Project nº61, adopted in 2001
The study of relations between the Greco-Roman world and its neighbors has always been one of the most promising domains in the study of Antiquity. The problem of relations between the Greeks and the world of the steppes, occupied at this period by Iranian nomads (Scythians, Sarmatians, etc.), is no exception. Contacts between these peoples began almost immediately after the founding of the first Greek colonies in the Pontic region (second half of the XVIIth century BCE) and remained quite active until the extinction of Greco-Roman civilization. In this region, urban civilization came face-to-face with a completely different kind of culture, that of nomadic shepherds. These contacts resulted in the formation of a unique culture that joined together elements of completely disparate origin. Le monde scytho-sarmate et la civilisation gréco-romaine is a project whose mission is to coordinate international research in different domains (history, archeology, philology, linguistics, etc.) relating to the problems of the study of the Scytho-Sarmatian world, and its relations with Greco-Roman civilization. Above all, the project envisions the study and publication of materials from excavations in the Pontic region, both Greek and Barbarian. Many highly important scientific discoveries located today in Russian and Ukrainian museums are not yet published and remain unknown to researchers. Two primary undertakings are part of this project.
The first is the preparation of a new corpus of Greek and Latin inscriptions from the northern coast of the Black Sea, entitled Inscriptiones antiquae orae septentrionalis Ponti Euxini Graecae et Latinae, edition 3 (IOSPE3). The first corpus of these inscriptions was published in 1885-1901 by V. Latyshev. He was able to publish the second edition of the first volume of his corpus (Tyras, Olbia, Chersonesus and other sites in the western part of the region) in 1916. It was only in 1965, however, that the second edition of the second volume (Kingdom of the Bosphorus) was published. Compiled by many different authors, this volume (Corpus inscriptionum Regni Bosporani, CIRB) is of varying quality, both in the reading of the texts, as well as their restitution and commentary. The number of new inscriptions discovered since the corpus’s last publication has nearly doubled thanks to the intensive archeological excavations in the Pontic region in the last fifty years These newly discovered inscriptions remain in great part unpublished. The editions of others, not always of the greatest quality, are scattered among many publications which are difficult to access, even to Russian researchers. A new edition of a corpus of inscriptions from the northern coast of the Black Sea is therefore highly desirable for research in this domain, as often noted in the scientific literature. The purpose of the project in question is to fill this gap and continue in the footsteps of V. Latyshev. The corpus is considered the third edition of his work (the CIRB is equated to the second edition of the second volume) and takes up the name Inscriptiones antiquae orae septentrionalis Ponti Euxini Graecae et Latinae. Its structure has only slightly changed. The two volumes of Latyshev are replaced by four which will be subdivided into sections if necessary: 1. Tyras et vicinia; 2. Olbia et vicinia (the northwestern region including Leuké); 3. Chersonesus et vicinia (central and western Crimea including Neapolis Scythica); 4. Kingdom of the Bosphorus. Finally, supplementing these volumes: 5. The Byzantine inscriptions of the Black sea. We are also planning to publish a supplement to the corpus which will include sometimes unpublished inscriptions of unknown provenance, now in Russian and Ukrainian museums (the Hermitage, the State Historical Museum of Moscow, the Odessa Archeological Museum, or the Kyiv History Museum, etc.).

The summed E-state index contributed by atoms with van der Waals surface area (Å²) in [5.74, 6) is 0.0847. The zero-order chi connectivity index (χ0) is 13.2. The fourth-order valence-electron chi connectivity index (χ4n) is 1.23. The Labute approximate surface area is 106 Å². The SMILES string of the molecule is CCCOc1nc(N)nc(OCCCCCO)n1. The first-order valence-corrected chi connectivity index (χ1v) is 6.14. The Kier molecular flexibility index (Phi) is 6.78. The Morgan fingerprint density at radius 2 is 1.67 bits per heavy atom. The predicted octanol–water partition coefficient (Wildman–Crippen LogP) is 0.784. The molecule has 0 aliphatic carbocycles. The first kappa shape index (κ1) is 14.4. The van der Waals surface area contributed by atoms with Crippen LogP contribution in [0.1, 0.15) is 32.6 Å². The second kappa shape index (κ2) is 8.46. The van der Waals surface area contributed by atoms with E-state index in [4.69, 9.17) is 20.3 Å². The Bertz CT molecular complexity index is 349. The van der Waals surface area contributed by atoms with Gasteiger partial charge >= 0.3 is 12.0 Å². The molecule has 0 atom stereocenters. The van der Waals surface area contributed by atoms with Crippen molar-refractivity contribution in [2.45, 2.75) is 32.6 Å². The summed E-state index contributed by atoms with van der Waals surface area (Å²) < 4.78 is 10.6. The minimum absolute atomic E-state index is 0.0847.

The second undertaking is the publication of the corpus of Scythian and Sarmation tumuli (Corpus tumulorum scythicorum et sarmaticorum), which is our principle source of knowledge about the history of ancient nomads of the Eurasion Steppes. This need was first brought to the attention of the scientific community by Mikhail Rostovcev, one of the founders of research in this field. The number of excavated tumuli is constantly growing thanks to the active digs in Ukraine and southern Russia, but the publication of their results often lags significantly. Many important sites remain unpublished or only partially so, in the form of brief notices in the scientific literature. This also applies to even the most prestigious objects included in exhibition catalogues. In fact, the famous ‘royal’ tombs of the Scythian excavations at the turn of the twentieth century are not all published (Alexandropol, Oguz, ad Kozel remain unpublished). The purpose of the series Corpus tumulorum scythicorum et sarmaticorum is to improve this situation. It will include new and original publications on the Scythian and Sarmatian tumuli without regard for the period of their discovery. Each publication will include all the available information concerning the published monument, particularly the description of funerary constructions along with their plan and other illustrations, the complete catalogue of artefacts, etc. The corpus will be published in two languages, Russian and English, (or French and German).